Permanent coverage of large burn wounds with autologous cultured human epithelium

G. G. Gallico, N. E. O'Connor, Carolyn Compton

Research output: Contribution to journalArticle

980 Citations (Scopus)

Abstract

When burns are so extensive that skin grafts obtainable from remaining donor sites are insufficient to provide wound coverage, a new source of autograft must be found. Human epidermal cells from a small skin-biopsy sample can be cultured to produce coherent epithelial sheets sufficient to cover the entire body surface. When this epithelium was applied to wounds on athymic mice it generated a human epidermis. Autologous cultured epithelium placed on small burn wounds in adults and children adhered and generated a permanent epidermis similar to that resulting from split-thickness skin grafts. We report here that in two children who sustained burns on more than 95 per cent of their bodies, half or more of the body surface was successfully covered with cultured epithelial autografts.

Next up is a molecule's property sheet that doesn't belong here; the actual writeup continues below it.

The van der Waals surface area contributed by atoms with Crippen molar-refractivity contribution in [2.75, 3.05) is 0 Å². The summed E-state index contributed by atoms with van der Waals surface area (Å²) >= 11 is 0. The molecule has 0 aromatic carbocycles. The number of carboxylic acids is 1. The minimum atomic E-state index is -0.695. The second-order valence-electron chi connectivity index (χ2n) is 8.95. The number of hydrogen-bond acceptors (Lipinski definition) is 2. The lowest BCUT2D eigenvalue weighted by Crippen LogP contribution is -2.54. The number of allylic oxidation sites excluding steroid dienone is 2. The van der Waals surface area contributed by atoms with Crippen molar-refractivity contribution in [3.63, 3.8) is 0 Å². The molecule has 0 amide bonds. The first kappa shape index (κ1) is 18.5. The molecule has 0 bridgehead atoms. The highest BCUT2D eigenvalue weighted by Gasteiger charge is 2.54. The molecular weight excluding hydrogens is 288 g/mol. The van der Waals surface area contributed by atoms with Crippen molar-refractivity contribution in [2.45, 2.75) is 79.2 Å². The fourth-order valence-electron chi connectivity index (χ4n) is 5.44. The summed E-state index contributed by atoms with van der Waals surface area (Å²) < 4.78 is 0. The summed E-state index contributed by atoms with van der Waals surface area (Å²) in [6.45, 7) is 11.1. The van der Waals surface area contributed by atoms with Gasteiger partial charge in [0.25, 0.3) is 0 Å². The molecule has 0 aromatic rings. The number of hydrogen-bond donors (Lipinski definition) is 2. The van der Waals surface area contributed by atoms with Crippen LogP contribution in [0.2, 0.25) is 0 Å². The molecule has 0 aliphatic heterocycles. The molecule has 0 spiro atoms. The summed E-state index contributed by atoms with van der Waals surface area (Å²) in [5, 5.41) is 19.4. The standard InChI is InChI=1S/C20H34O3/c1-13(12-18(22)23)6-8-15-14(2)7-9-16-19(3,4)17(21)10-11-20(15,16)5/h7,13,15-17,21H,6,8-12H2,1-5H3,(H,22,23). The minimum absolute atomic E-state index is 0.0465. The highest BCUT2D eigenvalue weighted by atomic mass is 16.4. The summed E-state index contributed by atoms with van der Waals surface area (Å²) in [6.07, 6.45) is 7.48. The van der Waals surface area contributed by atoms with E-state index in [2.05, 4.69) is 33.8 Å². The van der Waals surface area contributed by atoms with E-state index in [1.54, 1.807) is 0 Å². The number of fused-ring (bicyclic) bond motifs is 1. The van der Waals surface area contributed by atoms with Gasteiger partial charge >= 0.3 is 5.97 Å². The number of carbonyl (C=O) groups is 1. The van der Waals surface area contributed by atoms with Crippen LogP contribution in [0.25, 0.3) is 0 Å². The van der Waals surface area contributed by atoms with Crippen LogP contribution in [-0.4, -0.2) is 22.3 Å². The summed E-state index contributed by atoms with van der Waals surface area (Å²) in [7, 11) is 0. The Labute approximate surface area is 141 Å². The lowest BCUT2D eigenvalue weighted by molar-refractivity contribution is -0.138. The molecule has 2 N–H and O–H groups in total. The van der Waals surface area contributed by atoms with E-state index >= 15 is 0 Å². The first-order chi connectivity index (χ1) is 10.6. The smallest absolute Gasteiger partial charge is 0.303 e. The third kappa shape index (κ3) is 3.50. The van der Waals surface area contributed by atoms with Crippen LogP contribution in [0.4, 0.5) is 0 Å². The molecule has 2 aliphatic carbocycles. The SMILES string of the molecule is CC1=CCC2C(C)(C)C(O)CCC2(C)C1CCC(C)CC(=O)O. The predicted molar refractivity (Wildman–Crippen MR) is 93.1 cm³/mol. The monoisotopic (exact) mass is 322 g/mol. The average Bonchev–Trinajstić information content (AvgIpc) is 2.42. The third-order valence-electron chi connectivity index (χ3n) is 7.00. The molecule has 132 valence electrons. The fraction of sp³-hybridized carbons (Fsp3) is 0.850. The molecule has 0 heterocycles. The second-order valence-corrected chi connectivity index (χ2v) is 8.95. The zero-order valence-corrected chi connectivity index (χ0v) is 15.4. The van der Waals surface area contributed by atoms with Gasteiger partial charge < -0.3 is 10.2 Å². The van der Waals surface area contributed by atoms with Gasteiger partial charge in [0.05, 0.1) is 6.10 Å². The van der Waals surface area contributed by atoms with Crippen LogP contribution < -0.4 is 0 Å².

Original languageEnglish (US)
Pages (from-to)448-451
Number of pages4
JournalNew England Journal of Medicine
Volume311
Issue number7
StatePublished - 1984
Externally publishedYes

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Epithelium
Autografts
Burns
Epidermis
Skin
Wounds and Injuries
Transplants
Nude Mice
Tissue Donors
Biopsy

ASJC Scopus subject areas

  • Medicine(all)

Cite this

Permanent coverage of large burn wounds with autologous cultured human epithelium. / Gallico, G. G.; O'Connor, N. E.; Compton, Carolyn.

In: New England Journal of Medicine, Vol. 311, No. 7, 1984, p. 448-451.

Research output: Contribution to journalArticle

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